New laws that were introduced in 2016 to help reduce the number of motorists caught using a mobile phone while driving. 12 months on, however, research carried out with 1,727 motorists for the RAC’s Report on Motoring 2017 shows the changes have not stopped around 9.2m drivers breaking the law on a regular basis.
The new penalties were joined by a hard-hitting adverting campaign aimed at showing drivers the serious dangers associated with using a mobile phone whilst driving. The campaign is a joint production from Think! and the AA Charity Trust, the full can be found campaign can be found here.
New drivers within the first two years of passing their tests will have their licences revoked and be ordered to retake both their theory and driving tests. More experienced drivers will receive a £200 fine and 6 points on their licences, meaning that they would also risk losing their licences if found to be breaking the new laws twice within a year.
According to the Transport Research Laboratory, using a mobile device reduces reaction time by as much as half and is as dangerous as drink driving. Since 2011 the number of incidents caused by drivers using a mobile device has risen by a quarter, with 22 fatalities and 99 serious injuries caused by text-driving in 2015 alone.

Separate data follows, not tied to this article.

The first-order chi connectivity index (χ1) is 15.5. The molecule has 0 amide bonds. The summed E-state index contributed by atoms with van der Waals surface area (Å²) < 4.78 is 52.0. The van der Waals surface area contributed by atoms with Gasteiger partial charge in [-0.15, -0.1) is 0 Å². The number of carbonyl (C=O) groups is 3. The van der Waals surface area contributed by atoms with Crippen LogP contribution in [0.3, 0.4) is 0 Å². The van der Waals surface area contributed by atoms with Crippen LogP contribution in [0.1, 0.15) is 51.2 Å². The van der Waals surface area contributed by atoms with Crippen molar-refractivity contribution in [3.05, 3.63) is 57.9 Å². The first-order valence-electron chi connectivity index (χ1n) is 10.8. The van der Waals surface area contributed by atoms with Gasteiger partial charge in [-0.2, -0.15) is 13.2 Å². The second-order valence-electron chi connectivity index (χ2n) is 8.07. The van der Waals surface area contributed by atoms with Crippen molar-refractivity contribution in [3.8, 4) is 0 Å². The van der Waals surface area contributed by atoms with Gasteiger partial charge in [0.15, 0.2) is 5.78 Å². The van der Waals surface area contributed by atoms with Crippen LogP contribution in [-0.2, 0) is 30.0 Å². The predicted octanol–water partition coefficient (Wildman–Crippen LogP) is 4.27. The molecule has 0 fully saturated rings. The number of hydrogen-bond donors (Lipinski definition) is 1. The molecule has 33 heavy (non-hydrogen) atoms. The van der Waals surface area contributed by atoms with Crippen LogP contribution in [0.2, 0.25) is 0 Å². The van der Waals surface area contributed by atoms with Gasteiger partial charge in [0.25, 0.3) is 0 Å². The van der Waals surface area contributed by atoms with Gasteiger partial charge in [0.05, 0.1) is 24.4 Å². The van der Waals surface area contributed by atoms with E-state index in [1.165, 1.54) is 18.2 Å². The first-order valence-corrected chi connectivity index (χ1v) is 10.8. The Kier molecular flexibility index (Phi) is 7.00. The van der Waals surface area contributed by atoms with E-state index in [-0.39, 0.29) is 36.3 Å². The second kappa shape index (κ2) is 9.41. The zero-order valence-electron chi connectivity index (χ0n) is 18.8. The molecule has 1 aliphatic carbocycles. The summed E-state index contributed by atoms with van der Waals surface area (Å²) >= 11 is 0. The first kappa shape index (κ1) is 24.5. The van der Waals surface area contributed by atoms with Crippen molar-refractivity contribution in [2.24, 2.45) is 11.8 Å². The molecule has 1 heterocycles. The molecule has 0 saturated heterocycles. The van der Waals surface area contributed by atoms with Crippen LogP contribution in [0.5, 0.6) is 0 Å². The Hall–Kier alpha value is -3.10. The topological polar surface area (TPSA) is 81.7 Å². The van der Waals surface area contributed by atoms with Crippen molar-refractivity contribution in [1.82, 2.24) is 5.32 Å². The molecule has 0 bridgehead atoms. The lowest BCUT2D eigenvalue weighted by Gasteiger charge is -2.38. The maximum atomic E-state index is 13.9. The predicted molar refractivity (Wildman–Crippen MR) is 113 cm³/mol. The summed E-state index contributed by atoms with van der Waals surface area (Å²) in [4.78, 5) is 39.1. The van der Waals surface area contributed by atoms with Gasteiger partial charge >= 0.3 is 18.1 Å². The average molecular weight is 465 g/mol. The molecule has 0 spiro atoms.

The new figures show every figure for every form of illegal handheld phone use is worse when vehicles are stationary compared to on-the-move, indicating that many motorists think that it is safe to interact with a handheld phone when stopped in traffic. This year four in 10 (40% or 15.9m) motorists owned up to talking on their phone when stationary in traffic compared to 48% in 2016 – a 16.6% fall – a far lesser reduction than those who admit doing it while driving (25%). The reduction for all illegal phone use while driving is down 28.7% on 2016 whereas the stationary equivalent reduced by just 20.1%.
RAC road safety spokesman Pete Williams said: “Twelve months ago our research revealed that the illegal use of handheld mobile phones by drivers was at epidemic proportions – a year on and the situation still remains dire."